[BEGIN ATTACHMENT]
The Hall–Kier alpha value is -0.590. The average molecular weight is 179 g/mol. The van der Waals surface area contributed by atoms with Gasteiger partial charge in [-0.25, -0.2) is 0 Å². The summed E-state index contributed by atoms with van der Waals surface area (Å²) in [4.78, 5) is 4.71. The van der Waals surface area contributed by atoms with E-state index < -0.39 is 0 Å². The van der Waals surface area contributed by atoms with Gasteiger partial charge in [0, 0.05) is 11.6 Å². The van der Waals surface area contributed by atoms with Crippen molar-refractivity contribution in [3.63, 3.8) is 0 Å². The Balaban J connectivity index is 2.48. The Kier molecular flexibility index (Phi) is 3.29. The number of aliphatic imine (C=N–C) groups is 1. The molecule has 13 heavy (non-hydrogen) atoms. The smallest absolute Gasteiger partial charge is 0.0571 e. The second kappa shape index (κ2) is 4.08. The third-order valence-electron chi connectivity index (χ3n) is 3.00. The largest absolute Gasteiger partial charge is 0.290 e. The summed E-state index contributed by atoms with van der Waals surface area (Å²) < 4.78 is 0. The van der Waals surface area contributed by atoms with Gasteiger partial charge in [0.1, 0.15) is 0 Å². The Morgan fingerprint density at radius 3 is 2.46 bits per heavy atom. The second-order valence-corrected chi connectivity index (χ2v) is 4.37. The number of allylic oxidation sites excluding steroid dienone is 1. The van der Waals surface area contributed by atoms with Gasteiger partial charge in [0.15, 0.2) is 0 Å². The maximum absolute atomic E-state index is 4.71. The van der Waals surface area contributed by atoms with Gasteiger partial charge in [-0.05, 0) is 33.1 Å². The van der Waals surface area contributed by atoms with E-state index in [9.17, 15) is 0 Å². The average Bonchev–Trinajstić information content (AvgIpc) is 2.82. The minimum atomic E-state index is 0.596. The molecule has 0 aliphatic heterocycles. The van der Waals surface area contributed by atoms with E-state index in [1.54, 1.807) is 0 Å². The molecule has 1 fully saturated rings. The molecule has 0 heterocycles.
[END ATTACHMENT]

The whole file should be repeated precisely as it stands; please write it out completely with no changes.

The Hall–Kier alpha value is -0.590. The average molecular weight is 179 g/mol. The van der Waals surface area contributed by atoms with Gasteiger partial charge in [-0.25, -0.2) is 0 Å². The summed E-state index contributed by atoms with van der Waals surface area (Å²) in [4.78, 5) is 4.71. The van der Waals surface area contributed by atoms with E-state index < -0.39 is 0 Å². The van der Waals surface area contributed by atoms with Gasteiger partial charge in [0, 0.05) is 11.6 Å². The van der Waals surface area contributed by atoms with Crippen molar-refractivity contribution in [3.63, 3.8) is 0 Å². The Balaban J connectivity index is 2.48. The Kier molecular flexibility index (Phi) is 3.29. The number of aliphatic imine (C=N–C) groups is 1. The molecule has 13 heavy (non-hydrogen) atoms. The smallest absolute Gasteiger partial charge is 0.0571 e. The second kappa shape index (κ2) is 4.08. The third-order valence-electron chi connectivity index (χ3n) is 3.00. The largest absolute Gasteiger partial charge is 0.290 e. The summed E-state index contributed by atoms with van der Waals surface area (Å²) < 4.78 is 0. The van der Waals surface area contributed by atoms with Gasteiger partial charge in [0.1, 0.15) is 0 Å². The Morgan fingerprint density at radius 3 is 2.46 bits per heavy atom. The second-order valence-corrected chi connectivity index (χ2v) is 4.37. The number of allylic oxidation sites excluding steroid dienone is 1. The van der Waals surface area contributed by atoms with Gasteiger partial charge in [0.15, 0.2) is 0 Å². The maximum absolute atomic E-state index is 4.71. The van der Waals surface area contributed by atoms with Gasteiger partial charge in [-0.05, 0) is 33.1 Å². The van der Waals surface area contributed by atoms with E-state index in [9.17, 15) is 0 Å². The average Bonchev–Trinajstić information content (AvgIpc) is 2.82. The minimum atomic E-state index is 0.596. The molecule has 0 aliphatic heterocycles. The van der Waals surface area contributed by atoms with E-state index in [1.54, 1.807) is 0 Å². The molecule has 1 fully saturated rings. The molecule has 0 heterocycles.